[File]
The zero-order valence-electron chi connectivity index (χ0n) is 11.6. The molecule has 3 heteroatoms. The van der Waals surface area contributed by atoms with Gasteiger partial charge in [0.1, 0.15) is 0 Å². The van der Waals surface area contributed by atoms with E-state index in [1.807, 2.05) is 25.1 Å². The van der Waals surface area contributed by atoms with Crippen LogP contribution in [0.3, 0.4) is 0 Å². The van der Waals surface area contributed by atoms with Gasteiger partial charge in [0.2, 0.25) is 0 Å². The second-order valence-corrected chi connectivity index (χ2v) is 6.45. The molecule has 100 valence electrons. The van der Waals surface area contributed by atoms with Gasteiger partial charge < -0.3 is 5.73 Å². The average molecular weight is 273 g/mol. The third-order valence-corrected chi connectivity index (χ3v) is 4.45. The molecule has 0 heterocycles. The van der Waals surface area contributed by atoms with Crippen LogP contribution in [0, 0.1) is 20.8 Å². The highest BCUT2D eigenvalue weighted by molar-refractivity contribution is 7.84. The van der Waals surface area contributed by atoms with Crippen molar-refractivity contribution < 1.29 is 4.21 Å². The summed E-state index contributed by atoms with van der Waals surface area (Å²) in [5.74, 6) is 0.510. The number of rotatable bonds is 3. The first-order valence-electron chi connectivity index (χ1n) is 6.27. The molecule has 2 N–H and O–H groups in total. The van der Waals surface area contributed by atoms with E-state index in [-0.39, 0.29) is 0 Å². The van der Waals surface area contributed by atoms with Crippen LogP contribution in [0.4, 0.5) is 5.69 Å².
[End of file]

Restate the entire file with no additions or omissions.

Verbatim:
The zero-order valence-electron chi connectivity index (χ0n) is 11.6. The molecule has 3 heteroatoms. The van der Waals surface area contributed by atoms with Gasteiger partial charge in [0.1, 0.15) is 0 Å². The van der Waals surface area contributed by atoms with E-state index in [1.807, 2.05) is 25.1 Å². The van der Waals surface area contributed by atoms with Crippen LogP contribution in [0.3, 0.4) is 0 Å². The van der Waals surface area contributed by atoms with Gasteiger partial charge in [0.2, 0.25) is 0 Å². The second-order valence-corrected chi connectivity index (χ2v) is 6.45. The molecule has 100 valence electrons. The van der Waals surface area contributed by atoms with Gasteiger partial charge < -0.3 is 5.73 Å². The average molecular weight is 273 g/mol. The third-order valence-corrected chi connectivity index (χ3v) is 4.45. The molecule has 0 heterocycles. The van der Waals surface area contributed by atoms with Crippen LogP contribution in [0, 0.1) is 20.8 Å². The highest BCUT2D eigenvalue weighted by molar-refractivity contribution is 7.84. The van der Waals surface area contributed by atoms with Crippen molar-refractivity contribution < 1.29 is 4.21 Å². The summed E-state index contributed by atoms with van der Waals surface area (Å²) in [5.74, 6) is 0.510. The number of rotatable bonds is 3. The first-order valence-electron chi connectivity index (χ1n) is 6.27. The molecule has 2 N–H and O–H groups in total. The van der Waals surface area contributed by atoms with E-state index in [-0.39, 0.29) is 0 Å². The van der Waals surface area contributed by atoms with Crippen LogP contribution in [0.4, 0.5) is 5.69 Å².